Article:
Open Access Open Badges Study protocol

Patient and provider interventions for managing osteoarthritis in primary care: protocols for two randomized controlled trials

Kelli D Allen1236*, Hayden B Bosworth12346, Dorothea S Brock27, Jennifer G Chapman16, Ranee Chatterjee27, Cynthia J Coffman156, Santanu K Datta126, Rowena J Dolor127, Amy S Jeffreys16, Karen A Juntilla16, Jennifer Kruszewski27, Laurie E Marbrey16, Jennifer McDuffie126, Eugene Z Oddone126, Nina Sperber126, Mary P Sochacki27, Catherine Stanwyck27, Jennifer L Strauss146 and William S Yancy Jr126

Author Affiliations

1 Health Services Research and Development Service, Durham VA Medical Center, Durham, NC, USA

2 Department of Medicine, Duke University Medical Center, Durham, NC, USA

3 Center for Aging and Human Development, Duke University, Durham, NC, USA

4 Department of Psychiatry and Behavioral Science, Duke University, Durham, NC, USA

5 Department of Biostatistics and Bioinformatics, Duke University, Durham, NC, USA

6 HSR&D (152), VA Medical Center, 508 Fulton Street, Durham, NC, 27705, USA

7 Division of General Internal Medicine, Duke University Medical Center, 411 West Chapel Hill Street Suite 500, Durham, NC, 27701, USA

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BMC Musculoskeletal Disorders 2012, 13:60  doi:10.1186/1471-2474-13-60

Published: 24 April 2012



Osteoarthritis (OA) of the hip and knee are among the most common chronic conditions, resulting in substantial pain and functional limitations. Adequate management of OA requires a combination of medical and behavioral strategies. However, some recommended therapies are under-utilized in clinical settings, and the majority of patients with hip and knee OA are overweight and physically inactive. Consequently, interventions at the provider-level and patient-level both have potential for improving outcomes. This manuscript describes two ongoing randomized clinical trials being conducted in two different health care systems, examining patient-based and provider-based interventions for managing hip and knee OA in primary care.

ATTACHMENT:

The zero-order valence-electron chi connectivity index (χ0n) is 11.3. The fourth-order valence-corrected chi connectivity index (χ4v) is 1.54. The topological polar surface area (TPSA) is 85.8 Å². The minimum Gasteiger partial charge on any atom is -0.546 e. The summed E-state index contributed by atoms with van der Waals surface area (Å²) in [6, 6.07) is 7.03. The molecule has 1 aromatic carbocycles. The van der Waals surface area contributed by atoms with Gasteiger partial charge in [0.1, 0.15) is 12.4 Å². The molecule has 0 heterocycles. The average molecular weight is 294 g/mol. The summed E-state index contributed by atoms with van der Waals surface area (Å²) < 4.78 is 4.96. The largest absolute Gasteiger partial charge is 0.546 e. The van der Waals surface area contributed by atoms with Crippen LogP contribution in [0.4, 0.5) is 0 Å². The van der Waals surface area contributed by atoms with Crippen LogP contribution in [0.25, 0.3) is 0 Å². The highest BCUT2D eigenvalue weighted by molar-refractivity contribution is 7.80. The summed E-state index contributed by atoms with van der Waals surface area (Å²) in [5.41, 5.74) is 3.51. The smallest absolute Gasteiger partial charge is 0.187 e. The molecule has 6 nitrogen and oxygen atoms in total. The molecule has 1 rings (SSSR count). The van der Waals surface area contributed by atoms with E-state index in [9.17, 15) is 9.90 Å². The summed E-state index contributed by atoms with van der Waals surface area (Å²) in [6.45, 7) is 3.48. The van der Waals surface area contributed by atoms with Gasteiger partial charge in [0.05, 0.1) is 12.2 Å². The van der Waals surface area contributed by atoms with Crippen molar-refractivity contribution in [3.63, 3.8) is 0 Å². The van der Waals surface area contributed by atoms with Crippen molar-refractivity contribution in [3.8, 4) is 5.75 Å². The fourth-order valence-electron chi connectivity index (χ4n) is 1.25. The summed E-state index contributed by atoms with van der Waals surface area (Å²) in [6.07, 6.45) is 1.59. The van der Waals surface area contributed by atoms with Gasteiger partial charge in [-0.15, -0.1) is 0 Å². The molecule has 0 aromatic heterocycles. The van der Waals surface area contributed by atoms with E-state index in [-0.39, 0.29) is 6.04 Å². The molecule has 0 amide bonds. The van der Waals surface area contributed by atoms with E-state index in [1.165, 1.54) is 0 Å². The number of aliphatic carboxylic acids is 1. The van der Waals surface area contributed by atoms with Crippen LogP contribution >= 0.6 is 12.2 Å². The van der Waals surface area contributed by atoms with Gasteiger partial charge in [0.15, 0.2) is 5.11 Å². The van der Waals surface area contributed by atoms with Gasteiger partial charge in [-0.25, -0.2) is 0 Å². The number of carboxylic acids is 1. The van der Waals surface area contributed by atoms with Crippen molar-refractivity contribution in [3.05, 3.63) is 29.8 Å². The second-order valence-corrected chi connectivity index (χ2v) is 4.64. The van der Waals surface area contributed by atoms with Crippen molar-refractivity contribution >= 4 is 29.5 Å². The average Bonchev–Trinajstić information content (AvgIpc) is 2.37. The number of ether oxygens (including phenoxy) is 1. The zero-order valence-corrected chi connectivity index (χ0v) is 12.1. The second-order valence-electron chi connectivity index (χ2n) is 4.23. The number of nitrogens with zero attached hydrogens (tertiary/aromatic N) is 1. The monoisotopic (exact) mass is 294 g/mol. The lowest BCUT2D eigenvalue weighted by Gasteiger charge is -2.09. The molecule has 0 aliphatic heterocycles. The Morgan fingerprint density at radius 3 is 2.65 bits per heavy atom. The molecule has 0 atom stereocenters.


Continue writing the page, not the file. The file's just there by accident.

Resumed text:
Methods / Design

One study is being conducted within the Department of Veterans Affairs (VA) health care system and will compare a Combined Patient and Provider intervention relative to usual care among nā€‰=ā€‰300 patients (10 from each of 30 primary care providers). Another study is being conducted within the Duke Primary Care Research Consortium and will compare Patient Only, Provider Only, and Combined (Patient + Provider) interventions relative to usual care among nā€‰=ā€‰560 patients across 10 clinics. Participants in these studies have clinical and / or radiographic evidence of hip or knee osteoarthritis, are overweight, and do not meet current physical activity guidelines. The 12-month, telephone-based patient intervention focuses on physical activity, weight management, and cognitive behavioral pain management. The provider intervention involves provision of patient-specific recommendations for care (e.g., referral to physical therapy, knee brace, joint injection), based on evidence-based guidelines. Outcomes are collected at baseline, 6-months, and 12-months. The primary outcome is the Western Ontario and McMasters Universities Osteoarthritis Index (self-reported pain, stiffness, and function), and secondary outcomes are the Short Physical Performance Test Protocol (objective physical function) and the Patient Health Questionnaire-8 (depressive symptoms). Cost effectiveness of the interventions will also be assessed.


Results of these two studies will further our understanding of the most effective strategies for improving hip and knee OA outcomes in primary care settings.

Trial registration

NCT01130740 (VA); NCT 01435109 (NIH)

Osteoarthritis; Physical activity; Weight reduction program; Pain management; Intervention study